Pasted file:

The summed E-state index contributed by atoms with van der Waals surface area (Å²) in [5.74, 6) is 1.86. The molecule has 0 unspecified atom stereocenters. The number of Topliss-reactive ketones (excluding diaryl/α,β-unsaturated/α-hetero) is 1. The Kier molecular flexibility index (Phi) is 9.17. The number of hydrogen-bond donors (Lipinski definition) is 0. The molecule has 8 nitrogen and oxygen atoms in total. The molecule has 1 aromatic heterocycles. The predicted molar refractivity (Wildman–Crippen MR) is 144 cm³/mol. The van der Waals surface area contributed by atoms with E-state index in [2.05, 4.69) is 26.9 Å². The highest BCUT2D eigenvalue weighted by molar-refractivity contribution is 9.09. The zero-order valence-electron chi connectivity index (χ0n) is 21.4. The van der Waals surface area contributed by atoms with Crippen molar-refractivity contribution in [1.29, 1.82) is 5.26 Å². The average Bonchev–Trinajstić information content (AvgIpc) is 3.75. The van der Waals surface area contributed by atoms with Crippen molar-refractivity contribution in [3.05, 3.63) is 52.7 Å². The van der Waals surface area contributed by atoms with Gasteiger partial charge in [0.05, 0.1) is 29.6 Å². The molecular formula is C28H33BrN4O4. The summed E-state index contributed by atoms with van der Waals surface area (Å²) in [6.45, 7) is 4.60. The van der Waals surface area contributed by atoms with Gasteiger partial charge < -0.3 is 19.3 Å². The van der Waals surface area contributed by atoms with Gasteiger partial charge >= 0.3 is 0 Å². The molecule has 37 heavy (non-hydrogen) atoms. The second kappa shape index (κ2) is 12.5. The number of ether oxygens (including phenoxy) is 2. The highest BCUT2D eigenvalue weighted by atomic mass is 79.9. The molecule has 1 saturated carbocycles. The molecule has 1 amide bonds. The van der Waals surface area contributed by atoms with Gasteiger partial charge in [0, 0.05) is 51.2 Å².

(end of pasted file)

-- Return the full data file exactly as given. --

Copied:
The summed E-state index contributed by atoms with van der Waals surface area (Å²) in [5.74, 6) is 1.86. The molecule has 0 unspecified atom stereocenters. The number of Topliss-reactive ketones (excluding diaryl/α,β-unsaturated/α-hetero) is 1. The Kier molecular flexibility index (Phi) is 9.17. The number of hydrogen-bond donors (Lipinski definition) is 0. The molecule has 8 nitrogen and oxygen atoms in total. The molecule has 1 aromatic heterocycles. The predicted molar refractivity (Wildman–Crippen MR) is 144 cm³/mol. The van der Waals surface area contributed by atoms with E-state index in [2.05, 4.69) is 26.9 Å². The highest BCUT2D eigenvalue weighted by molar-refractivity contribution is 9.09. The zero-order valence-electron chi connectivity index (χ0n) is 21.4. The van der Waals surface area contributed by atoms with Crippen molar-refractivity contribution in [1.29, 1.82) is 5.26 Å². The average Bonchev–Trinajstić information content (AvgIpc) is 3.75. The van der Waals surface area contributed by atoms with Crippen molar-refractivity contribution in [3.05, 3.63) is 52.7 Å². The van der Waals surface area contributed by atoms with Gasteiger partial charge in [0.05, 0.1) is 29.6 Å². The molecular formula is C28H33BrN4O4. The summed E-state index contributed by atoms with van der Waals surface area (Å²) in [6.45, 7) is 4.60. The van der Waals surface area contributed by atoms with Gasteiger partial charge < -0.3 is 19.3 Å². The van der Waals surface area contributed by atoms with Gasteiger partial charge >= 0.3 is 0 Å². The molecule has 37 heavy (non-hydrogen) atoms. The second kappa shape index (κ2) is 12.5. The number of ether oxygens (including phenoxy) is 2. The highest BCUT2D eigenvalue weighted by atomic mass is 79.9. The molecule has 1 saturated carbocycles. The molecule has 1 amide bonds. The van der Waals surface area contributed by atoms with Gasteiger partial charge in [0, 0.05) is 51.2 Å².